Snoop was not in the building
Snoop was not in the building


Uprising: Hip Hop and the L.A. Riots Panel Discussion - Grammy Museum - 4/26/12

Maybe it was the fact that we had to sit in downtown rush-hour Los Angeles traffic before we got to the Grammy Museum. But probably, it was the fact that we pressed through such a long, shitty day because the light at the end of the tunnel was the knowledge that after trying for so many damn years, we were finally going to get to meet Snoop Dogg -- and had just learned that tha Doggfather wouldn't be sitting on the panel discussing the new VH1 documentary titled Uprising: Hip Hop and the L.A. Riots.

Whatever the case, we was pissed when the woman next to us asked if we would stop taking pictures because the beeping on our camera was preventing her from hearing.

The panel was moderated by writer Cheo Hodari Coker and included director John Singleton, comedian Arsenio Hall, filmmaker Matthew McDaniel, rappers Too Short and Kurupt, a man named Henry Watson (who appears in the film because he was involved in the infamous Reginald Denny beating) and Uprising director Mark Ford. Sure, some of what they were talking about was interesting (even if some went on for too long), but we've been ruining our hearing at shows for more than 15 years and only picked up every last word that was said. 

The film itself was well done and included lots of rarely-before-scene footage from the "golden" era of West Coast hip-hop. We dug seeing interviews with MC Ren, the late Eazy-E, Ice Cube, Dr. Dre, DJ Yella, Ice-T, KRS-One and Kurupt and how these artists seemingly predicted that the riots would happen. 

N.W.A's seminal anthem "Fuck Tha Police" is used heavily in the documentary and rightfully so. The song's inclusion is mandatory considering how this documentary is aimed at the connection between hip-hop and the events leading up to and after the riots. That said, the most powerful connection between the track and the riots was not the song itself, but the footage of graffitied "fuck the police" and "fuck tha police" that was spray painted in looted areas during those tumultuous three days. You can talk all about how rap music was the voice of a voiceless generation, but it's only until you see these words written on walls when you realize that hip-hop was more than a musical genre during this era -- it literally was the soundtrack to thousands, if not millions, of people living in poverty who were fed up with police harassment. Black, white, red, purple, brown, green ... it doesn't matter, because that's a message we all understand.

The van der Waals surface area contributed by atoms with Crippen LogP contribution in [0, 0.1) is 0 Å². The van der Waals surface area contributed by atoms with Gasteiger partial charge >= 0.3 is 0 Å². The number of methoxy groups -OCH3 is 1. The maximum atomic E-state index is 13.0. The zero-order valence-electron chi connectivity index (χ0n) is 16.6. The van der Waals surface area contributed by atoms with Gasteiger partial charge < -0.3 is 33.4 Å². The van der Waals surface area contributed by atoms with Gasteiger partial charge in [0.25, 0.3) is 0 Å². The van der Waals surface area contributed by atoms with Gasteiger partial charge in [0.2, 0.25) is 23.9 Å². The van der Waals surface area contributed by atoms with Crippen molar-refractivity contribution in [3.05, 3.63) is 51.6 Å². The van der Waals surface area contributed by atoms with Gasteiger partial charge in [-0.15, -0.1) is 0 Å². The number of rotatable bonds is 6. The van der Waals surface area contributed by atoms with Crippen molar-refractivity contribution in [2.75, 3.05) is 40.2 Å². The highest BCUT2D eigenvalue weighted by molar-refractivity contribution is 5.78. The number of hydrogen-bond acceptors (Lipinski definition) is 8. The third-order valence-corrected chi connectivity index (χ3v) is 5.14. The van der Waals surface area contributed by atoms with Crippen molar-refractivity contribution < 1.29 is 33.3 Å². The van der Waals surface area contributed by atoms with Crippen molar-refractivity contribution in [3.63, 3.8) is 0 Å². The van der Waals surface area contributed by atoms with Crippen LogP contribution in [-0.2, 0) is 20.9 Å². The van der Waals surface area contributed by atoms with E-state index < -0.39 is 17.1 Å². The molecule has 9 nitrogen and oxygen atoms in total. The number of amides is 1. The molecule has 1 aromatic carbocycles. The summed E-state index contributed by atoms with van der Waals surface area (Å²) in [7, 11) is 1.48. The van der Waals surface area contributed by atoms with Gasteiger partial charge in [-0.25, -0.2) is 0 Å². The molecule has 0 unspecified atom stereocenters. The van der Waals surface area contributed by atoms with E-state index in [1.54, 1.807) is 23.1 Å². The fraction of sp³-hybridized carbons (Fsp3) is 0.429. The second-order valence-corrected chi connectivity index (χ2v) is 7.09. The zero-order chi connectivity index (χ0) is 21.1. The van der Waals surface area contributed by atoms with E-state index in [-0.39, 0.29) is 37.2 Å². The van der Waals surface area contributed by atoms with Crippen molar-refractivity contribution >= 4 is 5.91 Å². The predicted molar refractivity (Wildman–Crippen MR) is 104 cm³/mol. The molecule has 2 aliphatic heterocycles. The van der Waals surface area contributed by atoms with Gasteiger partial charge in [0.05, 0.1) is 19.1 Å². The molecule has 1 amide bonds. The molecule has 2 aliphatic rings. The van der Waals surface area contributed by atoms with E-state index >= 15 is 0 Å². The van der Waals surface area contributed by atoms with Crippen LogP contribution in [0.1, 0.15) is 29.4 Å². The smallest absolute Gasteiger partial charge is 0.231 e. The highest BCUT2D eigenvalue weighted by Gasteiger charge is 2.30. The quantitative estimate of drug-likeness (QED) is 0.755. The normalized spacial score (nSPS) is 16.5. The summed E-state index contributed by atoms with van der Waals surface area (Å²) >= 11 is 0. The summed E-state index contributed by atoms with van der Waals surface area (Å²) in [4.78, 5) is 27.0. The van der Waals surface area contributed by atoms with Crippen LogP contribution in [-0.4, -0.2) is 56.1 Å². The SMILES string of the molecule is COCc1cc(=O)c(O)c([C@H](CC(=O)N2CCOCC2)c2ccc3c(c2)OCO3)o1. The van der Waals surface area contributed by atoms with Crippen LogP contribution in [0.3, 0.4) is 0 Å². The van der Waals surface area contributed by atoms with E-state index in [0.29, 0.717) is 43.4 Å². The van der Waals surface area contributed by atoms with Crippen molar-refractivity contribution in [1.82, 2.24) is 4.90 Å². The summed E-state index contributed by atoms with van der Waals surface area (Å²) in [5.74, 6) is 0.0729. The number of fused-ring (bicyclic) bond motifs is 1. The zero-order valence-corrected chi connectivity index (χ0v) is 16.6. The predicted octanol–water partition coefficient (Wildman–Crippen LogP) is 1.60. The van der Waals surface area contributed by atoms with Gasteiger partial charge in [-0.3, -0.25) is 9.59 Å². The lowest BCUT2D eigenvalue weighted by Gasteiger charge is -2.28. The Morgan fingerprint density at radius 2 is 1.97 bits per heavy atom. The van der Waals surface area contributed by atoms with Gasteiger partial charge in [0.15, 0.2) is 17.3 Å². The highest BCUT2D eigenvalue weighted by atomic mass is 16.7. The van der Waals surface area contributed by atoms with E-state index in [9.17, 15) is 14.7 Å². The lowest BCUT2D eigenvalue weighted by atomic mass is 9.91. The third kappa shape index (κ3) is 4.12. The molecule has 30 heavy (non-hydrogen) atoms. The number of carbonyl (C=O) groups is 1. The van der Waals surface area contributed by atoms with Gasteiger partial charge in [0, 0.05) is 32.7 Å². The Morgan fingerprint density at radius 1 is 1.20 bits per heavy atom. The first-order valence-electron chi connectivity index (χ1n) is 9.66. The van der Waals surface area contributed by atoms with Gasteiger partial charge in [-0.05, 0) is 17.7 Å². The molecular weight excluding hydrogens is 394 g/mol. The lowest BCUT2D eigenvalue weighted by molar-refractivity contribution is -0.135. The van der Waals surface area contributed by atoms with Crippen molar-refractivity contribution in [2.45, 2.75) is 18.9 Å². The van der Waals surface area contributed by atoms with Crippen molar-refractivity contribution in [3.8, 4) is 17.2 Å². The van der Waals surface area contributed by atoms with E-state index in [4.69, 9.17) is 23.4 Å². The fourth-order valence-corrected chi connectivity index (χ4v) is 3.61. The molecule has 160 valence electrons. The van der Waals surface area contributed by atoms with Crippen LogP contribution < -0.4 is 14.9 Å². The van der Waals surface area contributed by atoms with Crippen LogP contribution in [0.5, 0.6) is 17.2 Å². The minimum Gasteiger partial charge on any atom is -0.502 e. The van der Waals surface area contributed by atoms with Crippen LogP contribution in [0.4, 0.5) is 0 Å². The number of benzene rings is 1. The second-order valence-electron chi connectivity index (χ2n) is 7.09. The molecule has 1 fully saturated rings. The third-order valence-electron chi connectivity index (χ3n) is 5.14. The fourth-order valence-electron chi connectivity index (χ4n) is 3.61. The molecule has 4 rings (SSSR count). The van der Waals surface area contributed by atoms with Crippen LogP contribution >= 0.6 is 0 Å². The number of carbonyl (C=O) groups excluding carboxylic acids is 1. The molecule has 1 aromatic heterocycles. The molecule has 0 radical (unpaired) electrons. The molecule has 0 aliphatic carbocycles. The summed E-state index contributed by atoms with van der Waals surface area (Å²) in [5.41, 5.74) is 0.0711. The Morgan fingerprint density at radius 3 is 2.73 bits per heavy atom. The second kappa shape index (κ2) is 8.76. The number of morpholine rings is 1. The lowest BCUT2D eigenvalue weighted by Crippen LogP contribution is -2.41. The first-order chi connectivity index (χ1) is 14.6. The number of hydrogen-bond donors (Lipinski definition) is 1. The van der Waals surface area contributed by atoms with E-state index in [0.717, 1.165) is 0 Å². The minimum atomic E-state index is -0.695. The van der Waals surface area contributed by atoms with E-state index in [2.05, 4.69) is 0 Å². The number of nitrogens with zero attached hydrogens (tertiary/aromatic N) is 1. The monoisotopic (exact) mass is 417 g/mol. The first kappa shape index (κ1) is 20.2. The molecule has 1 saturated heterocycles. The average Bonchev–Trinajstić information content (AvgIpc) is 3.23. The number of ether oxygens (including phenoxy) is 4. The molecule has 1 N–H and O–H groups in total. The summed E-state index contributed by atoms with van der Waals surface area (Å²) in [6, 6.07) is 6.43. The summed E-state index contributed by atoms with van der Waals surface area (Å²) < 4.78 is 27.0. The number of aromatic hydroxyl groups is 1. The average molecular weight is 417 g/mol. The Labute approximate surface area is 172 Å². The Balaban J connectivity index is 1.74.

As a nerdy white guy, there were definitely plenty of uncomfortable moments. In fact, there were more than plenty -- there was a plethora of them. Did I squirm in the opening scene when Rodney King goes back to the site of his infamous beating? Yes. Did I get just as uncomfortable at the Denny footage? Yes. Did I feel sorry for photographer Bart Bartholomew when a group of black dudes circled him and tossed rocks through his car windows because he was a white guy in the wrong part of town on the absolute worst day ever to be a white guy in the wrong part of town? Yes. Did I scratch my head any time Watson would dance around an apology but never actually come out and say that his involvement on April 29, 1992, was something he regrets? Of course. And did I find the irony that the film uses Sublime's "April 29, 1992" over footage of the riots unfunny? Well, duh. 

As a hip-hop fan, the coolest part of the film was the chance to see the actual interviews Dr. Dre sampled on the song "The Day The Niggaz Took Over" from 1992's The Chronic. We always assumed that guy talking about being down for the Africans in the United States or the other guy sampled on "Lil Ghetto Boy" who claims if he was to die for a child to have a brighter future, then "he's a dead motherfucker" were real people, but this documentary proves not only were they real, the words they spoke came from a very, very real emotional place.

Still, we were promised Snoop (who narrates the film) and he wasn't there. No explanation was given, nor was the D-O-double G's absence mentioned. Countless emails had told us he'd be there and that he, along with every other panelist, would be available for interviews after the discussion. In all fairness, perhaps we could have spoken to the panelists had the fire alarm not gone off towards the end of the discussion. We broke out, knowing our quest to meet Snoop continues.


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